The other day Virginia announced a pro-choice license plate to balance out the pro-life plate we've had for years.
On it's face, that's great news. Especially given the retro-grade troglodytes we have for governor and AG now.
But at a deeper level, the pro-choice and pro-life plates just shows how stupid it is to have these kinds of plates at all.
Bumper Stickers Are Cheap
If you want to express yourself on the back of your car, buy a bumper sticker. They cost a buck and even the smallest car on the market has room for a dozen of them.
Government should play absolutely no role in deciding what is and isn't an acceptable message for your rear end. Having state sanctioned license plates for and against causes and organizations puts the state in the business of deciding which causes are allowed to have plates. That's dangerous territory and it's something the government simply shouldn't do.
BTW, that goes for vanity plates too. You want a plate that says "KNOW GOD"? No problem. I wanted a plate that says "NO GOD"? No way.
Just for fun, here are some other things government shouldn't be doing.
The Overhead Bin
If you don't want to pay Spirit $45 for a carry on bag, don't fly Spirit. No need to make a Federal case out of it.
This latest fee crosses the line and is a slap in the face to travelers. Our legislation will rein in the airlines and keep air travelers from being gouged every time they board a plane.
Sen. Chuck Schumer - NY
Thanks for the thought, Senator, but I'm pretty confident that so many travelers are going to say "That's just obnoxious" that Spirit will drop the fee all by themselves. You can go legislate on some other important issue.
But what if travelers accept the fee? That just means some people like the lower base fare and will put up with the fees. If that's the case, what business is it of yours?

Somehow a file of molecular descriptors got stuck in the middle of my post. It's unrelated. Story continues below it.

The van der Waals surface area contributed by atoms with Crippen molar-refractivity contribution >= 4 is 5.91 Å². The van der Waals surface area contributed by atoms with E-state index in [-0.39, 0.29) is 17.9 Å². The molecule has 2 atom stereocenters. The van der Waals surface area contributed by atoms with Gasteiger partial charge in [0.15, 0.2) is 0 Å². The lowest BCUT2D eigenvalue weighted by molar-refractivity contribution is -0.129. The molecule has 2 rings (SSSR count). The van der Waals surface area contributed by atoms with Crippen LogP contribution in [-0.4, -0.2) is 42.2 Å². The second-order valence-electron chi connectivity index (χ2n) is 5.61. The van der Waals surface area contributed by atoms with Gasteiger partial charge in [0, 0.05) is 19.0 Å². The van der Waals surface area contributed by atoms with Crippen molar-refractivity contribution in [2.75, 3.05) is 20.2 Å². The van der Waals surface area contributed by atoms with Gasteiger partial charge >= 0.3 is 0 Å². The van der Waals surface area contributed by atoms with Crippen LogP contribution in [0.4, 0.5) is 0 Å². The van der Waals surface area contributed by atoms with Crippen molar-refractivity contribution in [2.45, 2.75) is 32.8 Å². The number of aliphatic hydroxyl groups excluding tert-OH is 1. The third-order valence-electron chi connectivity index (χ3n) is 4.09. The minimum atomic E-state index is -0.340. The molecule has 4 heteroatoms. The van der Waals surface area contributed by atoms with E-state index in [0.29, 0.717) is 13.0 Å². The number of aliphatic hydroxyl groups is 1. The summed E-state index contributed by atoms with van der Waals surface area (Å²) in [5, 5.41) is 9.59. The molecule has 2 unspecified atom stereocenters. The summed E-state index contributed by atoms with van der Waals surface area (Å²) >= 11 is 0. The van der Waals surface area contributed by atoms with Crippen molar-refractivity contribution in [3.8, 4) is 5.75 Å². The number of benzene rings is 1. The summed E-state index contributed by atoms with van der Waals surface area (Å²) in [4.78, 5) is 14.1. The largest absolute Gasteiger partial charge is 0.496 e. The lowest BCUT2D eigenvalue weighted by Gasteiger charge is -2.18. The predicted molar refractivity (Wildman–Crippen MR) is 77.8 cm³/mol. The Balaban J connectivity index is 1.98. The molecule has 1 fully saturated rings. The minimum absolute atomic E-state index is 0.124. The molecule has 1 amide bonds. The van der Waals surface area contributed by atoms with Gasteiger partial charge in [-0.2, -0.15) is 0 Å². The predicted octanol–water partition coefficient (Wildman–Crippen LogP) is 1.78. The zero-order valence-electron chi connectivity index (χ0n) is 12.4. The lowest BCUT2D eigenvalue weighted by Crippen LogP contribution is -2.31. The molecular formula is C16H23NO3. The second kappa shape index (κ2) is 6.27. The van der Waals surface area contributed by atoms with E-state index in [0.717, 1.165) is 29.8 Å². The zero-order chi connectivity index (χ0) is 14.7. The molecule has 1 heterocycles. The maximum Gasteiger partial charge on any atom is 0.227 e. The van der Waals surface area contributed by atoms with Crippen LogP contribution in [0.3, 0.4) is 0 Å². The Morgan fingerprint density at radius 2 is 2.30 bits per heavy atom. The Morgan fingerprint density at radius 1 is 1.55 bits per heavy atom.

Interestingly, all the rhetoric behind the regulation is about keeping airlines from "gouging" families:
It seems that air carriers are crossing a line that will end of pricing middle class families right out of being able to fly, and that's not right. While airlines have a right to set prices, families should have the right to bring a change of clothes with them and not be gouged for it.
Sen. Robert Menendez - NJ
But the legislation outlawing these fees amends the tax code. Could it be because the base fare is taxed at 7.5% and fees on "non-essential" services aren't taxed at all?
Snuff-chewing Baseball Players
Skoal is a legal product. Baseball players are adults. Professional baseball is a legal business. So why should Congress be sticking it's nose into smokeless tobacco use by baseball players?
Is it because of baseball's hundred year old anti-trust exemption? Congress gave MLB an incredibly profitable cartel, so Congress gets to haul owners and players in to show-boat and express moral outrage every few years? If that's the justification, please revoke the exemption and let C-SPAN get back to serious subjects.
Maybe it's because kids idolize and emulate baseball players. In that case, the right answer would be to raise smarter kids who don't mindlessly ape the deadly habits of entertainers.
Too bad that requires a smarter breed of grown-ups. Grown-ups who don't worship the jocks who used to beat them up in gym class and realize that being able to perform brain surgery is more important than being able to throw a ball.
It would also be nice if the grown-ups figured out that billionaire sports team owners don't need taxpayer funding to build stadiums for their billion dollar enterprises.
Want to know where the bad schools are? Ask a Real Estate Agent.
Why does the Federal Government have any role in picking good and bad schools? I have never in my life heard someone say, "We'd fix the bad schools, if only Washington would tell us which ones are bad."